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The True Origins of Hashing

The idea:

As I argued in an earlier post, the Hash House Harriers grew out of the Harriers. The main difference between us and those who came before is the “Hash House” in our name.

When you read about the various hash-style clubs and associations that date back to at least 100 years before the 1938 founding of the Hash House Harriers, it’s an inescapable conclusion.

People have been doing what we do, pretty much exactly the way we do it today, since the early 19th century. Back then they called it hare & hounds running, paper chasing, fox-hunting, beagling, and coursing. Groups that indulged in these activities were (and still are) called hare & hounds clubs, but more often harrier clubs.

In support of the idea:

The earliest print description of a hash-style run that I know of was published in 1857 in England, describing a run with the Big Side Hare & Hounds that occurred in the 1830s.

Tom Browns Schooldays

Tom Brown's Schooldays

From which, a brief excerpt:

The only incident worth recording here, however, was his first run at Hare-and-hounds. On the last Tuesday but one of the half-year, he was passing through the hall after dinner, when he was hailed with shouts from Tadpole and several other fags seated at one of the long tables, the chorus of which was, “Come and help us tear up scent.”

Tom approached the table in obedience to the mysterious summons, always ready to help, and found the party engaged in tearing up old newspapers, copybooks, and magazines into small pieces, with which they were filling four large canvas bags.

“It’s the turn of our house to find scent for Big-side Hare-and-hounds,” explained Tadpole; “tear away, there’s no time to lose before calling-over.”

And here’s an 1883 newspaper article about a weekend of hare & hound club runs near New York City.

The New York Times, November 30, 1883 (click to read entire article)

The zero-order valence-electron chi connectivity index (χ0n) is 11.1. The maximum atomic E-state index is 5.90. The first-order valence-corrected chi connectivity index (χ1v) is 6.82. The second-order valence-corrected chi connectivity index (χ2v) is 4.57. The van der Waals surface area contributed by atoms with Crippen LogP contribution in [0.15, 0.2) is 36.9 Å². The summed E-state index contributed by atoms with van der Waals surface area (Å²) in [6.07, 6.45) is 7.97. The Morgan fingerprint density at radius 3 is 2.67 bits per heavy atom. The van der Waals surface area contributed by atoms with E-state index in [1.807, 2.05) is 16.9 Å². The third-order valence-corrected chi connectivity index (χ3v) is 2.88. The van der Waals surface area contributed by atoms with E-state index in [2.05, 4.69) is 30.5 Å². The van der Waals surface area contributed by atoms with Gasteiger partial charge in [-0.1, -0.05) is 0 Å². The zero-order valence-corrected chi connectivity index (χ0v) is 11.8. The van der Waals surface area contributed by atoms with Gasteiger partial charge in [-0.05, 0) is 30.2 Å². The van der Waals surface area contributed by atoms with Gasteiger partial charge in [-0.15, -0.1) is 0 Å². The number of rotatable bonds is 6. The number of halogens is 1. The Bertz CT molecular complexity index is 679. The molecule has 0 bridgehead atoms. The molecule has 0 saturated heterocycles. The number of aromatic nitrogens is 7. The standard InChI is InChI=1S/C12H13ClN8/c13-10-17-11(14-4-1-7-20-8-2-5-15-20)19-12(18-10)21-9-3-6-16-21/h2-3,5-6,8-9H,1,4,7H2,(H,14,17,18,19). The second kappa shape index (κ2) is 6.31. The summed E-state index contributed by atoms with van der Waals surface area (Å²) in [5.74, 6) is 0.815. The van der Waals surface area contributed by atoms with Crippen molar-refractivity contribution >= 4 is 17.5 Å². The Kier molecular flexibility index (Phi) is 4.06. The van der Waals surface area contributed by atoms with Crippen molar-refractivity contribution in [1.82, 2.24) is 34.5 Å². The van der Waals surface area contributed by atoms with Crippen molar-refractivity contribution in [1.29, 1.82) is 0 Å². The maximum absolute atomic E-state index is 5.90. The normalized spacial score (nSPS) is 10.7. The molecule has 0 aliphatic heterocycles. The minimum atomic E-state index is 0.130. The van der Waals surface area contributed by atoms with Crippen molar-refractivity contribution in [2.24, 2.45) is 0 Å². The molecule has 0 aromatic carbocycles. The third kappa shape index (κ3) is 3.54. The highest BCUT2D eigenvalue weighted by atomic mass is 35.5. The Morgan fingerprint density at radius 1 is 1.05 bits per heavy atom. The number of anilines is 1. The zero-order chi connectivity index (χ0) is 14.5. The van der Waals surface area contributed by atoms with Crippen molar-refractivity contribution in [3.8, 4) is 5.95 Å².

Again, a brief excerpt:

Thirteen minutes later, four of the number . . . sped away to the north of Flushing-avenue, scattering bits of paper as they ran. They were the hares of the club harriers . . . The course pursued by the hares lay over fields and through woods thick with underbrush . . . The hounds lost the trail once or twice, but kept together in good style . . . At 2 o’clock the harriers . . . sat down to a substantial Thanksgiving dinner . . . Uproarious fun characterized the feast. Waiters were paralyzed with chorus calls for food and chorus thanks . . . Then the harriers went out on the streets and for an hour wandered up and down, singing club songs and cheering everything and everybody, including standard time and the landlord.

The same NYT article gives details of two other hare & hounds runs set the same weekend, and describes the hares laying “throw-offs” and “doubling back,” confusing the pack with what we today call “false trails.” At post-trail celebrations, one harrier, a Mr. Borst, is described singing a song called “The Dude that Was Blown in the Window” — which can’t possibly mean what I think it means, can it?

If you’re interested, you can follow this link to read what I and others have written about the pre-1938 harrier clubs in what was then Malaya, clubs that Horse Thompson, Torch Bennett, and A. S. Gispert not only knew about but actually ran with prior to founding the Hash House Harriers: Springgit Harriers, Ipoh Harriers, Johor Bahru Harriers, even the Kuala Lumpur Harriers, which was active in the 1920s — and which admitted women!

In that blog post, the early harrier clubs in Malaya are repeatedly described as “following hash rules” by the veteran members of the Mother Hash who wrote about them. Many, including the veteran hasher who wrote the history I’ve included below the fold, mistakenly call them hashes — that’s how nearly identical the old harrier clubs were to modern day hashing.

If you’re a real glutton for punishment, you can follow this link to read about the young (and still healthy) Franklin D. Roosevelt laying trail for family paper chase runs on Campobello Island in the early 1900s, thus making him, IMHO, our first and only Hasher in Chief.

In summary:

The Hash House Harriers, the club founded by A. S. Gispert and others in Kuala Lumpur in 1938, was really just another in a long string of harrier clubs. At the time, harrier clubs had been around in England for at least 100 years, somewhat less time in the USA, and since the very early 1900s in Malaya. G and his buddies weren’t doing anything new, but were carrying on a fine old tradition.